We ended Friday with an odd unemployment report. The Nonfarm Payroll report came in much higher than everyone expected. The highest call was from Morgan Stanley at 220k, while the general consensus was 170-180k. The actual number came out at 272k.

The unemployment number, on the other hand, hit the 4% mark, which is the Fed’s projection for unemployment in 2024. But, I doubt one reading will make the Fed think about cutting rates. But with Job Opening coming down to the 8 million mark as well, the labor market is definitely getting back into better balance, and we’re probably closing in on the level where the Fed can start thinking about cutting rates, bearing in mind this is the one data point that may move them to start easing. But, we’re not there yet.

The Fed started becoming dovish too soon - in December and that ushered in a period of easier financial conditions, unleashing animal spirits in the market. In many ways, we started a new credit cycle before an easing cycle even began. And now, they’re having to pull back on that view.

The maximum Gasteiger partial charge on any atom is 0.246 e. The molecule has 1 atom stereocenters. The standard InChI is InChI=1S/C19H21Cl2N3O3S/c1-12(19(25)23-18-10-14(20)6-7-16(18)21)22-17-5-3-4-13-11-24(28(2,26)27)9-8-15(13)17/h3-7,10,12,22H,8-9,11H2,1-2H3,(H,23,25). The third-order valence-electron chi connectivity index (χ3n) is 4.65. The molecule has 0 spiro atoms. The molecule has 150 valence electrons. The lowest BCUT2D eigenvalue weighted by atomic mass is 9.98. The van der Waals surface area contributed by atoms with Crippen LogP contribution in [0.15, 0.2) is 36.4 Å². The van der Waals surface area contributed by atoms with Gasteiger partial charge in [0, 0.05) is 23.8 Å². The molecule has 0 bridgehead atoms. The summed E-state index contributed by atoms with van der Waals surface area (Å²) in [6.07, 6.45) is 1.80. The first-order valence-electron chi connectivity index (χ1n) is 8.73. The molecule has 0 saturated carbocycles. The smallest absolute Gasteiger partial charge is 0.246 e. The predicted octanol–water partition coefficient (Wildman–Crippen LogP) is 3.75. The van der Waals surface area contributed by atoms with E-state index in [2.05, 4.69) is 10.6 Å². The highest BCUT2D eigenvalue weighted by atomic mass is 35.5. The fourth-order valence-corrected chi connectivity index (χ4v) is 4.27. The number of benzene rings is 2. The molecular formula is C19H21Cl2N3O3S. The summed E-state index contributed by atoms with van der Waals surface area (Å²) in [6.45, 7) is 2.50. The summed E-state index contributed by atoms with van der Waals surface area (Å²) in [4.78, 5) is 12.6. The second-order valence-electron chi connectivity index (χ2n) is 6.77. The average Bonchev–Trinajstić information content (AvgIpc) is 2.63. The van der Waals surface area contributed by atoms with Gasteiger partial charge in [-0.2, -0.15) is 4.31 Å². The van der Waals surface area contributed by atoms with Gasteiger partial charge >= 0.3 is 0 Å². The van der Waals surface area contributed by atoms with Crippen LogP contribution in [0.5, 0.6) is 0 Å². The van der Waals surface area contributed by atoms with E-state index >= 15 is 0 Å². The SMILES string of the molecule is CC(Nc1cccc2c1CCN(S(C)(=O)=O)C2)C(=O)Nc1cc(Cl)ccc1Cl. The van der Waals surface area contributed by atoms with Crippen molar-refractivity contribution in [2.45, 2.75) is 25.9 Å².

Then again, keeping the policy rate at this level is helping the US Treasury sell its short-term bills. How else are they supposed to attract people away from money market funds? There is no term premium to speak of at the long end and locking in that interest rate is not beneficial. While the interest bill is mounting and the Fed is running at a loss with a huge sum of money owed, the economy seems to be running, for now.